Farm Fresh Foods throughout Florida

Raw Milk, Processed Milk, pH Levels, and Your Health

May 31st, 2015

The body must maintain a pH level between 7.35 and 7.45. When the body’s pH level goes below 6.8 or above 7.8, this causes sickness, cell death, and disease runs rampant.

It’s important to be clear that not all raw milk is the same. Raw milk that comes from healthy cows (that are fed organic grass, raised in humane conditions) and the milk that is properly obtained from the cow is the best raw milk to drink.

Milk in its all natural state, what we call ‘raw milk,’ is an alkaline food. Once it goes through the pasteurization and homogenization processes it becomes an acidic food. And this is one place where the problem lies.

Alkaline or Acidic: Which is Your Body?

The more processed and refined foods we eat, the more acidic our bodies become. Unfortunately, these “foods” comprise much of the American diet today.

In order to compensate for this, our body begins leaching alkaline from other places in our body, including our bones. Over time, this leads to osteoporosis, i.e. weak, brittle, porous bones.

The more acidic our pH levels, the more the body has to leach alkaline substances from our bones. This high level of acid is known as acidosis, which is linked to many chronic diseases like osteoporosis.

Furthermore, cancer and tumor cells thrive in an acidic pH.

Extensive research has been done refuting the FDA and CDC claims that raw milk is dangerous. One major study done by medical research Dr. Ted Beals, MD found that you are actually 35,000 times more likely to get sick from other foods than from raw milk. Out of the 48 million food borne illnesses reported to the CDC every year, only about 42 (0.0005%) have been attributed to unprocessed milk.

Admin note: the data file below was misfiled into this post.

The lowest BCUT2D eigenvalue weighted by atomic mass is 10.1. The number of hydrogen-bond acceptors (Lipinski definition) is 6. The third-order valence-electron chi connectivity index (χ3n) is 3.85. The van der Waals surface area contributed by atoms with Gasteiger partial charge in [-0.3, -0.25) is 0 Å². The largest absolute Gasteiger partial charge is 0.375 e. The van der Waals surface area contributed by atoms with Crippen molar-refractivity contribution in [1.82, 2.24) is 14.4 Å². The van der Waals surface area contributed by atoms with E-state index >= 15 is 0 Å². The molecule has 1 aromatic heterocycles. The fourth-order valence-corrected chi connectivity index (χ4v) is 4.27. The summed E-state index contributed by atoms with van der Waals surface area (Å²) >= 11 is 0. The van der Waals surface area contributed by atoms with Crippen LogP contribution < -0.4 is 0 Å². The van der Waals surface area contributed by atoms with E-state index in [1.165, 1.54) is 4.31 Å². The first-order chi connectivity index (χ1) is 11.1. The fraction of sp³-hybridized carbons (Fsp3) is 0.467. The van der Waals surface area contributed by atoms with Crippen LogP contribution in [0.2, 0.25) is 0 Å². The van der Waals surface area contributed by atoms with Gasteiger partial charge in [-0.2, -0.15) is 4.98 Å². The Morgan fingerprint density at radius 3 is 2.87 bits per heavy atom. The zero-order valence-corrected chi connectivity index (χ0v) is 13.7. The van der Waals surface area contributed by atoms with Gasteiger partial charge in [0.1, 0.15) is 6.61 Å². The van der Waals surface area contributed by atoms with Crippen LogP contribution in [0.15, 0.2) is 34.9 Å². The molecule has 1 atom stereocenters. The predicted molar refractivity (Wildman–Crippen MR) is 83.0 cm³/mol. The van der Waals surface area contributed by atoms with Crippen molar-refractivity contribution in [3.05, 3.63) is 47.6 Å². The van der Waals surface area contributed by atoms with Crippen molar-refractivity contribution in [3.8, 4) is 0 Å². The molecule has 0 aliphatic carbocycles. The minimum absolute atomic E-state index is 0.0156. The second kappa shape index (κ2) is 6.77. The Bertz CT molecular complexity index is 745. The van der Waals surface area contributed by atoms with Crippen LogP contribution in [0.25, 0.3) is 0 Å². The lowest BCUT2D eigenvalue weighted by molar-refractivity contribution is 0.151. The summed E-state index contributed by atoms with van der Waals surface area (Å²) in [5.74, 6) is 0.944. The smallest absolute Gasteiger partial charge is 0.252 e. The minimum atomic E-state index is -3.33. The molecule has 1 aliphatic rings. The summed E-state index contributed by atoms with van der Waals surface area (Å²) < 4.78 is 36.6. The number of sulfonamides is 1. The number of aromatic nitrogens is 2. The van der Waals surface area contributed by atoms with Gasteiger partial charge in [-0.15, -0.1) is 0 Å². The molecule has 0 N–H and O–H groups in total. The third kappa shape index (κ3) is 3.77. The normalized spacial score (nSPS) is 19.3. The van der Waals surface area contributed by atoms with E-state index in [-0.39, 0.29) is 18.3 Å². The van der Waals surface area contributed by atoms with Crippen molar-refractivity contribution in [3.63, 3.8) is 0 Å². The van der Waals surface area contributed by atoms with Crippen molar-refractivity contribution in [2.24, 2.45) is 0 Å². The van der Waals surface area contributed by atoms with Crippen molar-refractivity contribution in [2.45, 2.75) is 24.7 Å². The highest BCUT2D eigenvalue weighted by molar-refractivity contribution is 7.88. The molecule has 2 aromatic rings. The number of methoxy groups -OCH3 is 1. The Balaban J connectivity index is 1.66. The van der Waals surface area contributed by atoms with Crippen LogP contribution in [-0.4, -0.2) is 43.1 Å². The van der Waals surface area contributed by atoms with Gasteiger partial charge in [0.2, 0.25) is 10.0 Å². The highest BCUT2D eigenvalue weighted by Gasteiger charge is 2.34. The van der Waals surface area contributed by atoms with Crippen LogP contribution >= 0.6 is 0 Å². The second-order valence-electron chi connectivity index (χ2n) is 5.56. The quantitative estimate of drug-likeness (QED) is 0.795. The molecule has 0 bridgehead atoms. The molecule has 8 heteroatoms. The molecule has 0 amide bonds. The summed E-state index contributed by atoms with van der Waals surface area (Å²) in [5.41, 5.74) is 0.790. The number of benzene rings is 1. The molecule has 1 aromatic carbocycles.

Reasons why over 10 million Americans regularly drink raw milk:

  • Increased bone density
  • Weight loss
  • Improvements in lean muscle
  • Healthier skin, hair and nails
  • Strengthened immune system
  • Decreased allergies
  • Neurological support
  • Decreased lactose intolerance

Raw versus Processed Milk: Why Raw Milk is a Superfood

May 21st, 2015

Raw versus Processed Milk: Why Raw Milk is a Superfood

Grocery store milk is pasteurized and homogenized

Raw Milk is raw, unpasteurized, non-homogenized

Note: When referring to “raw milk,” we mean raw milk from healthy cows, i.e. grass-fed on organic grass, raised in humane conditions, and properly milked, is the best raw milk.

Which would you prefer, pasteurized, homogenized milk from factory raised cows, or unprocessed milk from pastured cows who are free to graze on their natural diet, soak up the sunlight, and live in humane conditions while naturally producing a true superfood?

Raw Milk Processed Milk

Alkaline                                                                     Acidic

Fat Soluble Vitamin A                           35% reduction in Vitamin A

Fat Soluble Vitamin D                           25%-77% reduction in Vitmain C

Fat Soluble Vitamin K2                         25%-77% reduction in Vitmain C

Short Chain Fatty Acids                        14% reduction in Vitamin E

CLA                                                         66% reduction in Iron